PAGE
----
You’ve got the boat-buying fever, but you want to make the right decision. So do your homework, book some boat rentals, and make your boat ownership dream happen!
Boating is one of the best leisure-time activities around. Whether you’re sailing, powerboating, or fishing, getting out on the water just can’t be beat. If your friends or significant other enjoy the sport, that’s even better.
After considerable time hopping rides on friends’ boats, and booking several boat rentals, you’re finally ready to commission a vessel of your own. Before you choose a boat builder, however, spend some time doing your homework. Although conducting this due diligence won’t be exciting, you want to get this decision right, as it will affect your entire boat ownership experience.
Step 1: Nail Down Your Boating Plans
Before visiting every boat dealership within 50 miles, or scouring the Internet for boat manufacturer information, sketch out your ideal boat, including how you plan to use it.
Sailing: If getting on the water helps you relax, and you’re perfectly happy sailing along with a nice breeze and no destination, you might be a sailor at heart.
Assuming that’s the case, decide whether you’ll stick to day-sails and occasional weekend trips, or you plan more extensive coastal cruising. Along with that, consider a monohull vs a multihull sailboat, such as a catamaran or trimaran.
Powerboating and Fishing: On the other hand, maybe screaming across the water gives you an adrenaline rush you can’t find anywhere else. Or, maybe you just like to fish – anytime, anywhere.
Based on those details, a powerboat might be the ticket – but decide if an outboard, inboard/outboard, or stern drive would make the best propulsion system.
Dockage and Usage Restrictions: Decide where you want to keep the boat, as certain marinas or community docks have length and draft restrictions.
If you plan some cruising on routes containing strict bridge clearance requirements, like one bridge on The Great Loop, your boat must be able to clear that bridge when all its masts, etc. have been lowered.
Step 2: Evaluate the Manufacturer
Before you sign on the dotted line, obtain extensive information on the builder(s) in contention for your job. Don’t compromise on this task, as you want to make sure a reputable company takes charge of your project.
Industry Longevity: Determine how long the builder has been in operation. For example, if the company’s principal is a third-generation owner who is actively involved in the business, that’s a good indication that the firm isn’t a “here today, gone tomorrow” builder.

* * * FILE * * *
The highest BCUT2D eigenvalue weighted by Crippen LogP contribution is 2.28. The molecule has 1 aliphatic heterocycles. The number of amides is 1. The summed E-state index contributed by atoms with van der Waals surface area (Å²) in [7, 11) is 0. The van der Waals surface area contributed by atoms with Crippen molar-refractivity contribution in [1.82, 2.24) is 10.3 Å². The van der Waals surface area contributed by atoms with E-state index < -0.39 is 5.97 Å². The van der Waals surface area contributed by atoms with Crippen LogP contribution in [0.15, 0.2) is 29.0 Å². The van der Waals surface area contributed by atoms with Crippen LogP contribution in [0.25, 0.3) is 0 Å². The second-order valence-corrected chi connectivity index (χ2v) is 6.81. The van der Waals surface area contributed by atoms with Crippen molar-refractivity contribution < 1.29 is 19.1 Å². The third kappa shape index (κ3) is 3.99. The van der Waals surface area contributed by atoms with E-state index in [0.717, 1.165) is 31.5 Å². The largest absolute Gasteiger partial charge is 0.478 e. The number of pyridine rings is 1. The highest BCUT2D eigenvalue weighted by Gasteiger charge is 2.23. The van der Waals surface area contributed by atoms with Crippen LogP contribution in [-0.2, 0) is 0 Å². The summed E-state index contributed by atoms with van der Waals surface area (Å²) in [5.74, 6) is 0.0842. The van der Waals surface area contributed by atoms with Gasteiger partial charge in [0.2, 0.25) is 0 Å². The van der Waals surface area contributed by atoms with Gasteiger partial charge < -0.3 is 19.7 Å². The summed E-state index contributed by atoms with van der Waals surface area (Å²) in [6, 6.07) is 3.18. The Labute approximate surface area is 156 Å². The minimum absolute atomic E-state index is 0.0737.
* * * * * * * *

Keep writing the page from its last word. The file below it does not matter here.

Financial Stability: Get as much financial information as possible on each potential builder. Determine if the company has (or has ever had) financial difficulties, has been forced to restructure, or is currently overloaded with debt. The bottom line: You want to minimize the chance that the builder will take your deposit and close the doors.
Business Reputation: Research each builder’s industry reputation online, and ask your boat-owning friends about their impression of the company’s business ethics.
If you have contacts within the marine industry, talk to them as well. If the company has been penalized or otherwise censured for unsavory business practices, you need to know about it.
Step 3: Consider the Dealer Network
The builder’s dealer network can make or break your boat ownership experience. For example, if you have a dealer located at a nearby marina, arranging routine service and/or warranty repairs shouldn’t be difficult.
On the other hand, if the nearest dealer is 200 miles away, and getting the boat there would take more time and resources than you have available, you’re likely to experience problems down the road.
Financing, Insurance, and Registration: During construction, your nearby dealer should assist you with all financing and logistics details. When the vessel arrives, the dealer should also handle the registration process. In other words, they should act as your advocate.
Operational and Safety Instruction: Ideally, your local dealer should assign a knowledgeable associate to assist you with the boat’s commissioning process. At the very least, they should review the vessel’s operation and equipment.
If you want (or need) on-the-water training, the dealer should provide that or recommend a reputable professional who can help you. In other words, they should act as your support network while you own the boat.
Maintenance and Repairs: Your dealer can help you schedule required maintenance and/or repairs. If the dealership is located at a marina, your contact may serve as your liaison with the yard manager.
Warranty Issues: Although each builder operates differently, you should receive some type of manufacturer warranty with your new boat. This warranty states that your vessel and its equipment have specific defect protection for a certain initial ownership period.
Ask the dealer to provide the current written warranty information. Learn about the scope of the warranty, its duration, and whether it’s transferable if you sell the boat.
Step 4: Obtain Reliable References
Finally, ask the builder and dealer for references from satisfied customers. If they balk at that request, or try to explain why there aren’t any references on file, consider that a red flag and act accordingly.